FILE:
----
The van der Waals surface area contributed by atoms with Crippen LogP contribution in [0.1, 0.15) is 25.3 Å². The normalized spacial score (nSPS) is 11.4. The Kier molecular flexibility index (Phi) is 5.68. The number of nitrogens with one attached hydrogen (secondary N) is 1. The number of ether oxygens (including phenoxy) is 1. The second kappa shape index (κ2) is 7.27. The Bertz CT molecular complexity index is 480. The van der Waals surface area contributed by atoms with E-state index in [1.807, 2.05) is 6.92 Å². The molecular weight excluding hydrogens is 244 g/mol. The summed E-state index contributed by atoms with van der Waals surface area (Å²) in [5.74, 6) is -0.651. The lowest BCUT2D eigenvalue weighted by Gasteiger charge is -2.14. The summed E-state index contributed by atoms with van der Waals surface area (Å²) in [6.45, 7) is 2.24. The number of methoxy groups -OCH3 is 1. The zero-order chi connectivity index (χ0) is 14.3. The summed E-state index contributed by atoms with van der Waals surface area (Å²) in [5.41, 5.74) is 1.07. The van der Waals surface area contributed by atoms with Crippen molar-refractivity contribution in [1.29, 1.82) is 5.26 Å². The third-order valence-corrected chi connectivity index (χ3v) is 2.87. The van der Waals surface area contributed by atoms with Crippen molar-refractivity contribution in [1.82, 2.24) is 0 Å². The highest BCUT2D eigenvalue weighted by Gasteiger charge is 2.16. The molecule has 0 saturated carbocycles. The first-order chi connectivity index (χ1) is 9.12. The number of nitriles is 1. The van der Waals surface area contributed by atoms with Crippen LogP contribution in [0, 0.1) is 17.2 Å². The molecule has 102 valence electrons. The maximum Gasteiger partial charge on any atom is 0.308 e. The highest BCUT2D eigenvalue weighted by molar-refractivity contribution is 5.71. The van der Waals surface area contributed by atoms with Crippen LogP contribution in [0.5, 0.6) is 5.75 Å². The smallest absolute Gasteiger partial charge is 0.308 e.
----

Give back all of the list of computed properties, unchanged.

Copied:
The van der Waals surface area contributed by atoms with Crippen LogP contribution in [0.1, 0.15) is 25.3 Å². The normalized spacial score (nSPS) is 11.4. The Kier molecular flexibility index (Phi) is 5.68. The number of nitrogens with one attached hydrogen (secondary N) is 1. The number of ether oxygens (including phenoxy) is 1. The second kappa shape index (κ2) is 7.27. The Bertz CT molecular complexity index is 480. The van der Waals surface area contributed by atoms with E-state index in [1.807, 2.05) is 6.92 Å². The molecular weight excluding hydrogens is 244 g/mol. The summed E-state index contributed by atoms with van der Waals surface area (Å²) in [5.74, 6) is -0.651. The lowest BCUT2D eigenvalue weighted by Gasteiger charge is -2.14. The summed E-state index contributed by atoms with van der Waals surface area (Å²) in [6.45, 7) is 2.24. The number of methoxy groups -OCH3 is 1. The zero-order chi connectivity index (χ0) is 14.3. The summed E-state index contributed by atoms with van der Waals surface area (Å²) in [5.41, 5.74) is 1.07. The van der Waals surface area contributed by atoms with Crippen molar-refractivity contribution in [1.29, 1.82) is 5.26 Å². The third-order valence-corrected chi connectivity index (χ3v) is 2.87. The van der Waals surface area contributed by atoms with Crippen molar-refractivity contribution in [1.82, 2.24) is 0 Å². The highest BCUT2D eigenvalue weighted by Gasteiger charge is 2.16. The molecule has 0 saturated carbocycles. The first-order chi connectivity index (χ1) is 9.12. The number of nitriles is 1. The van der Waals surface area contributed by atoms with Crippen LogP contribution in [0, 0.1) is 17.2 Å². The molecule has 102 valence electrons. The maximum Gasteiger partial charge on any atom is 0.308 e. The highest BCUT2D eigenvalue weighted by molar-refractivity contribution is 5.71. The van der Waals surface area contributed by atoms with Crippen LogP contribution in [0.5, 0.6) is 5.75 Å². The smallest absolute Gasteiger partial charge is 0.308 e.